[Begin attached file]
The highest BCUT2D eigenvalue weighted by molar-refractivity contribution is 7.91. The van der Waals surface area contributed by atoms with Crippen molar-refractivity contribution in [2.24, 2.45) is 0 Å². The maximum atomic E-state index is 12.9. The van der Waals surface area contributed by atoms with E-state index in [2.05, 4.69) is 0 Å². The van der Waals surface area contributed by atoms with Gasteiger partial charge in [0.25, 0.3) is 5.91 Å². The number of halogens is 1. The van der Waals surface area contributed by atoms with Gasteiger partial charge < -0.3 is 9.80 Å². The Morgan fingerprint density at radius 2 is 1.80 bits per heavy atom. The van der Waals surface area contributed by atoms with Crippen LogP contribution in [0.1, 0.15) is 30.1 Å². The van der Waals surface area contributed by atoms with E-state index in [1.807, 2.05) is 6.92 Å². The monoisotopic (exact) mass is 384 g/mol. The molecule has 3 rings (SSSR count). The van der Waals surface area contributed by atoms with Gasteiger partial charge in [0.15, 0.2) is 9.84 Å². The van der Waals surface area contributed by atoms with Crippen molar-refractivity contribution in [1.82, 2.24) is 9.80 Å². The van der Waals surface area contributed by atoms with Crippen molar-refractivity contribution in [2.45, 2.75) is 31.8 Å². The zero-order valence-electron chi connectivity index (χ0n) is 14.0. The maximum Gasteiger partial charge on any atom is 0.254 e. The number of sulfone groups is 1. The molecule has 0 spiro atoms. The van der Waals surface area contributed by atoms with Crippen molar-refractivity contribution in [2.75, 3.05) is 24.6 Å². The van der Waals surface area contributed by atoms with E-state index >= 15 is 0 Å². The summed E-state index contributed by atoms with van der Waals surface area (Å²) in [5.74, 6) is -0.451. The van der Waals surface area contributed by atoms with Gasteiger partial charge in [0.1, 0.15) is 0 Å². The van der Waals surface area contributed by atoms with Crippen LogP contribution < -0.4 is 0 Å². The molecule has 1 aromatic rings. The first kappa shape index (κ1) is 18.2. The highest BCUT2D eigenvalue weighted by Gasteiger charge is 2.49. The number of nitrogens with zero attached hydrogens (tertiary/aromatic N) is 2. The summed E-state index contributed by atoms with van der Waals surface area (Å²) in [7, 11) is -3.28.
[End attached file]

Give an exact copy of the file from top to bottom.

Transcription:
The highest BCUT2D eigenvalue weighted by molar-refractivity contribution is 7.91. The van der Waals surface area contributed by atoms with Crippen molar-refractivity contribution in [2.24, 2.45) is 0 Å². The maximum atomic E-state index is 12.9. The van der Waals surface area contributed by atoms with E-state index in [2.05, 4.69) is 0 Å². The van der Waals surface area contributed by atoms with Gasteiger partial charge in [0.25, 0.3) is 5.91 Å². The number of halogens is 1. The van der Waals surface area contributed by atoms with Gasteiger partial charge < -0.3 is 9.80 Å². The Morgan fingerprint density at radius 2 is 1.80 bits per heavy atom. The van der Waals surface area contributed by atoms with Crippen LogP contribution in [0.1, 0.15) is 30.1 Å². The van der Waals surface area contributed by atoms with E-state index in [1.807, 2.05) is 6.92 Å². The monoisotopic (exact) mass is 384 g/mol. The molecule has 3 rings (SSSR count). The van der Waals surface area contributed by atoms with Gasteiger partial charge in [0.15, 0.2) is 9.84 Å². The van der Waals surface area contributed by atoms with Crippen molar-refractivity contribution in [1.82, 2.24) is 9.80 Å². The van der Waals surface area contributed by atoms with Crippen molar-refractivity contribution in [2.45, 2.75) is 31.8 Å². The zero-order valence-electron chi connectivity index (χ0n) is 14.0. The maximum Gasteiger partial charge on any atom is 0.254 e. The number of sulfone groups is 1. The molecule has 0 spiro atoms. The van der Waals surface area contributed by atoms with Crippen molar-refractivity contribution in [2.75, 3.05) is 24.6 Å². The van der Waals surface area contributed by atoms with E-state index >= 15 is 0 Å². The summed E-state index contributed by atoms with van der Waals surface area (Å²) in [5.74, 6) is -0.451. The van der Waals surface area contributed by atoms with Gasteiger partial charge in [0.1, 0.15) is 0 Å². The van der Waals surface area contributed by atoms with Crippen LogP contribution < -0.4 is 0 Å². The molecule has 1 aromatic rings. The first kappa shape index (κ1) is 18.2. The highest BCUT2D eigenvalue weighted by Gasteiger charge is 2.49. The number of nitrogens with zero attached hydrogens (tertiary/aromatic N) is 2. The summed E-state index contributed by atoms with van der Waals surface area (Å²) in [7, 11) is -3.28.